"If the God of my father, the God of Abraham and the Fear of Isaac, had not been with me, you would surely have sent me away empty-handed."
Jacob calls the Lord, “The God of Abraham and the Fear of Isaac.” He even takes an oath in that name (v. 53). But “Fear of Isaac” is a name of the Lord we are not very familiar with.
In a riveting story in Genesis 22, God commands Abraham to sacrifice his son, Isaac. Abraham obeys and has the boy tied up, the knife in his hand ready when the angel of the Lord stops him. “Do not lay a hand on the boy…Now I know that you fear God, because you have not withheld from me… your only son” (v. 12).
Abraham believed God could raise Isaac from the dead (Hebrews 11:19), but he likely struggled at the command. And Isaac had every reason to be scared stiff that day. But both Abraham and his son were willing and obedient before their gracious, miracle-working, awesome God.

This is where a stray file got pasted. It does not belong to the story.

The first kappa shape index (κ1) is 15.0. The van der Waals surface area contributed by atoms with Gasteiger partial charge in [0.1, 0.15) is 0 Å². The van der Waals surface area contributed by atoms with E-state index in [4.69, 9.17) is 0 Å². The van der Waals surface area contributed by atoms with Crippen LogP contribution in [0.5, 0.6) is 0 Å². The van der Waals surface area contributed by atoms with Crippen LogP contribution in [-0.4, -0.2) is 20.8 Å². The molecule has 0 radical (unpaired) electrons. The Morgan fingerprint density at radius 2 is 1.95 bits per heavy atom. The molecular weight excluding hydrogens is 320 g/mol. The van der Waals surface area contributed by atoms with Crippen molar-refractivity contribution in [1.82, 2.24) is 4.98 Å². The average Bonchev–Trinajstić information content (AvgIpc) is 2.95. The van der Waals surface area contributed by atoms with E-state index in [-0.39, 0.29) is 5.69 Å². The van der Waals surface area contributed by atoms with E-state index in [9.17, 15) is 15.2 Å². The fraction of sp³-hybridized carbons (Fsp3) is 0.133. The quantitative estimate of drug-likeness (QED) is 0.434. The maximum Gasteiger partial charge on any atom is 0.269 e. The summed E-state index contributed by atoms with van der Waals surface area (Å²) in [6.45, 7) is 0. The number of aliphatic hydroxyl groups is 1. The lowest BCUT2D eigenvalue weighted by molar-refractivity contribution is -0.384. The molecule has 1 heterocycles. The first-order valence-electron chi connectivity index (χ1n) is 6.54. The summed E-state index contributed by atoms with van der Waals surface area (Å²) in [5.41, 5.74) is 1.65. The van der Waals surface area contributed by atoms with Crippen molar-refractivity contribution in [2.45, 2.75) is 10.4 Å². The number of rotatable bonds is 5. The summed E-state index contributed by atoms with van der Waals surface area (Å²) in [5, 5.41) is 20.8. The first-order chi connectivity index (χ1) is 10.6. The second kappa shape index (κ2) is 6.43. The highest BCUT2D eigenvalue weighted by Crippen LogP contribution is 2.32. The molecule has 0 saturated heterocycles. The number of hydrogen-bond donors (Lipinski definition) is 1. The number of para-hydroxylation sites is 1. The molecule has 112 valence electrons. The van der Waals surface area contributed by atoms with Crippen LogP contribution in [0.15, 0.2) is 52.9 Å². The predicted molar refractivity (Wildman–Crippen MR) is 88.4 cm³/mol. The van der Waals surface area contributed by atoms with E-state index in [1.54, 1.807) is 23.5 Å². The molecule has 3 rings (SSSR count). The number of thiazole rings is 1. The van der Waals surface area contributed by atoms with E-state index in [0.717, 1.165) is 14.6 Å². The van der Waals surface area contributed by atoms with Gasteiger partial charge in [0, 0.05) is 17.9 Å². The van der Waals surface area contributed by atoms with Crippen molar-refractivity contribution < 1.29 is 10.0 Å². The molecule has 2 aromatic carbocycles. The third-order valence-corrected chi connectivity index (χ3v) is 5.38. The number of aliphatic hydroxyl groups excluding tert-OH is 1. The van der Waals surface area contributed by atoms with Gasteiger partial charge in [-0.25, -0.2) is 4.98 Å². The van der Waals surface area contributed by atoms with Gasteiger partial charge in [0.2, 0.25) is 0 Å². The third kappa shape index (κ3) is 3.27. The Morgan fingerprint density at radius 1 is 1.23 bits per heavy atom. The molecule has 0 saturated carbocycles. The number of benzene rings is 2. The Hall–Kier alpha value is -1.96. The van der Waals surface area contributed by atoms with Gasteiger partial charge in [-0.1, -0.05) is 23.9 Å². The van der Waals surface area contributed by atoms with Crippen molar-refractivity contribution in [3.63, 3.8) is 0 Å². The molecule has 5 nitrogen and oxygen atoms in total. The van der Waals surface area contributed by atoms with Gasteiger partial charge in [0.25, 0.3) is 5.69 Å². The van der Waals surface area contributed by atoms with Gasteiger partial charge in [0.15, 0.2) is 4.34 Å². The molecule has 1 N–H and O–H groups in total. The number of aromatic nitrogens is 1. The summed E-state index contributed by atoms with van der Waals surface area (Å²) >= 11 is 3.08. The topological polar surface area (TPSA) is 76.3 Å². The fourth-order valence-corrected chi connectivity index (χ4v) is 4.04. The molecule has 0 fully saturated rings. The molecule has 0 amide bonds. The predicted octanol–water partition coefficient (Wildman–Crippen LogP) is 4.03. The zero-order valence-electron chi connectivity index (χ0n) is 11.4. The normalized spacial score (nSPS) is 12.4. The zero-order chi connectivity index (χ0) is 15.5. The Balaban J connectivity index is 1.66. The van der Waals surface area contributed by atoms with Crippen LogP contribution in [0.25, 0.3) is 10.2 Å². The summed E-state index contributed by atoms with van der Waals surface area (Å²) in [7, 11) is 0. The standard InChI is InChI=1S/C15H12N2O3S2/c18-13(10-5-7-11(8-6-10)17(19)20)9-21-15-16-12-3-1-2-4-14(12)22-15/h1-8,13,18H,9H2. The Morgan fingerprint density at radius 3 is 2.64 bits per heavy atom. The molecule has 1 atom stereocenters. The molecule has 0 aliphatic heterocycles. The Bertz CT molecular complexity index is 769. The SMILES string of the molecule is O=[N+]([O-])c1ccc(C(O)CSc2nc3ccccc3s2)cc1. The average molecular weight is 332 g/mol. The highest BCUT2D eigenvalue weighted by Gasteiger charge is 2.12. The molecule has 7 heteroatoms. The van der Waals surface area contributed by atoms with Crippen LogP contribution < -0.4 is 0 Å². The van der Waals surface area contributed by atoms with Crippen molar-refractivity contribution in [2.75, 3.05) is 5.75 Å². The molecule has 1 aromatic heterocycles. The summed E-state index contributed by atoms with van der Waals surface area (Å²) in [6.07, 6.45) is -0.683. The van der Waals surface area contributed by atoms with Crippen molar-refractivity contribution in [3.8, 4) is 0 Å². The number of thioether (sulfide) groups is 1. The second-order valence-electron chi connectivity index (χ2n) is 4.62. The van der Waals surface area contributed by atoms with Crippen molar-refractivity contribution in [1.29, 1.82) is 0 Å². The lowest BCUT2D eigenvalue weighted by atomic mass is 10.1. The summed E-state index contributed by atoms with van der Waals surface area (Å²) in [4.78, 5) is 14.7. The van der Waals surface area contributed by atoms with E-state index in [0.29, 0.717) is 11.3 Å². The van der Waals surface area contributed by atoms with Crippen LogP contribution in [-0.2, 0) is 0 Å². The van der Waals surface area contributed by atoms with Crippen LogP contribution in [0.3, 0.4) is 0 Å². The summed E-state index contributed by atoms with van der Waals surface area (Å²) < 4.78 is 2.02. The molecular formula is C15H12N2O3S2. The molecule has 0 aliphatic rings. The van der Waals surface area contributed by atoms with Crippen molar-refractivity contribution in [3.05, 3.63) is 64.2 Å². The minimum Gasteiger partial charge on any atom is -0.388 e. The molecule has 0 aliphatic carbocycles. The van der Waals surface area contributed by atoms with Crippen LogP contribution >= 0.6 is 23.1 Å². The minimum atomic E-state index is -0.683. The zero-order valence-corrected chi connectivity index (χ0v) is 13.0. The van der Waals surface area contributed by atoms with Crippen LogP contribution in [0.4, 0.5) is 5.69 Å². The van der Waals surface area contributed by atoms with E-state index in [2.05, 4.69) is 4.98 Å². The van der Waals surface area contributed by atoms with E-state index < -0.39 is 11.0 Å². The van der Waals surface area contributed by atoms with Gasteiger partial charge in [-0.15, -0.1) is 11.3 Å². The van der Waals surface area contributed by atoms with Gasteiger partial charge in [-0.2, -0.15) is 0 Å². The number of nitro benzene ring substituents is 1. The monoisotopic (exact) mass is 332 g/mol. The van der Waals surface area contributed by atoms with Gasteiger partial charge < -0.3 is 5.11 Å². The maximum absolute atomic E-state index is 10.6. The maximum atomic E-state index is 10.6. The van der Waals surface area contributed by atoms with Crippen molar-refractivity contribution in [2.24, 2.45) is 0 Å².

Theirs was a healthy fear. Jacob was coming to know it, too, and so he called God “the Fear
God is always proved good. He held back Abraham’s hand, yet He did sacrifice His own Son so that all His children could be saved by the blood of Christ.
"'COURSE HE ISN'T SAFE.
BUT HE'S GOOD.
HE'S THE KING, I TELL YOU."
(MR. BEAVER IN THE LION, THE WITCH AND THE WARDROBE, CH. 8,